Firefox 3.0.4 is out fixing some ‘neat’ flaws


From the “weird and wacky ways browser can be exploited” files:

As I noted last week Firefox 3.0.4 is out now (technically late yesterday) fixing at least 9 security fixes four of which are labeled as “critical”.

There are (as usual) some flawa that I consider to be really interesting – in that they are attack vectors that I just haven’t heard off or seen before. One of them is a Cross Site Scripting (XSS) and JavaScript privilege escalation via a Firefox browser session restore.

I love the Session Restore feature as I’m the kind of user that always has 10+ tabs open all the time. To think that it could be used as a vehicle to exploit me is “interesting” to say the least.  According to Mozilla, as a result of that flaw potentially, “any otherwise unexploitable crash can be used to force the user into the session restore state.”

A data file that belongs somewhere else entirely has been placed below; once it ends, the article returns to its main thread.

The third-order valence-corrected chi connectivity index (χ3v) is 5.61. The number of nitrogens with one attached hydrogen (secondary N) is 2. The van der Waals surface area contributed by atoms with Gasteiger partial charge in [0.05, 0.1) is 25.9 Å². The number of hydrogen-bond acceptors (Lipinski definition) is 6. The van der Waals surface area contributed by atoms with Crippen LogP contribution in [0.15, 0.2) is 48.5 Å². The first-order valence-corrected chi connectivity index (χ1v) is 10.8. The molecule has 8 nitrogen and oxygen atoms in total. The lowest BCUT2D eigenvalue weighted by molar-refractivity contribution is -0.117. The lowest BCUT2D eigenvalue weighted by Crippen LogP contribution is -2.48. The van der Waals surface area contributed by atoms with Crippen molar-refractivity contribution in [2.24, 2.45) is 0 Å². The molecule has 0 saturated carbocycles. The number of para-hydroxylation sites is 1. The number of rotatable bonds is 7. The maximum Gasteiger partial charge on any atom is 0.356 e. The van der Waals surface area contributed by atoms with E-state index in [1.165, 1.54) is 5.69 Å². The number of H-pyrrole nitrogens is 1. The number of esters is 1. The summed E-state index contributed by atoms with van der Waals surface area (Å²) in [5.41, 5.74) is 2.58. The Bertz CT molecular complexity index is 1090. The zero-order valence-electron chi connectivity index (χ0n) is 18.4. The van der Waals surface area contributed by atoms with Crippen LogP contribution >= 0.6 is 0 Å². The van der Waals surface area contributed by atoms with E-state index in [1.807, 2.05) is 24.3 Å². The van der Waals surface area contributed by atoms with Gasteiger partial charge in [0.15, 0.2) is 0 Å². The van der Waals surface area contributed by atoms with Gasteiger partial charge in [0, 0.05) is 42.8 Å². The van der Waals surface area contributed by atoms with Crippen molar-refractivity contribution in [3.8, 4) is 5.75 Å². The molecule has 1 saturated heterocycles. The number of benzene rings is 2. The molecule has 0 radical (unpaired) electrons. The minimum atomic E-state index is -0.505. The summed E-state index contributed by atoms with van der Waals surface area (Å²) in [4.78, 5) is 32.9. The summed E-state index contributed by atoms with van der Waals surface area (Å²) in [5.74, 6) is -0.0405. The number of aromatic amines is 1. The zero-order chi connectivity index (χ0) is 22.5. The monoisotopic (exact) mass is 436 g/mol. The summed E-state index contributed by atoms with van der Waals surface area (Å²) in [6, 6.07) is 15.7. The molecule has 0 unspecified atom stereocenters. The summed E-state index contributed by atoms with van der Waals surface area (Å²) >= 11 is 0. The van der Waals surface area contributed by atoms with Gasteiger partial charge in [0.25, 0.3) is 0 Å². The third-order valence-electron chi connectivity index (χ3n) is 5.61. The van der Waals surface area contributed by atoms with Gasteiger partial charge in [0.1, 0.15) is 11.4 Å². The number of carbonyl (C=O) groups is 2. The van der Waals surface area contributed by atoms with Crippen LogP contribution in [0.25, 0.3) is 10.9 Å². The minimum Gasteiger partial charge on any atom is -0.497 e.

Mozilla also provides a fix for a flaw that could have enabled an attacker to steal user information from local shortcut files. Shortcut files?! Really? Mozilla only labels this flaw as “moderate” since they view it as being a little complex to execute. The way the attack would work is that .url shortcut files could potentially be used to read local cache information if the user downloaded both an HTML file and a .url shortcut.

As part of the update Mozilla is also updating Firefox 2.x to though it’s clear that the Firefox 2.x’s days are numbered. With Firefox 3.1 around the corner (the Beta 2 release is likely next week now with a test day scheduled for Friday), it will soon be time for Firefox 3.x users to upgrade too.

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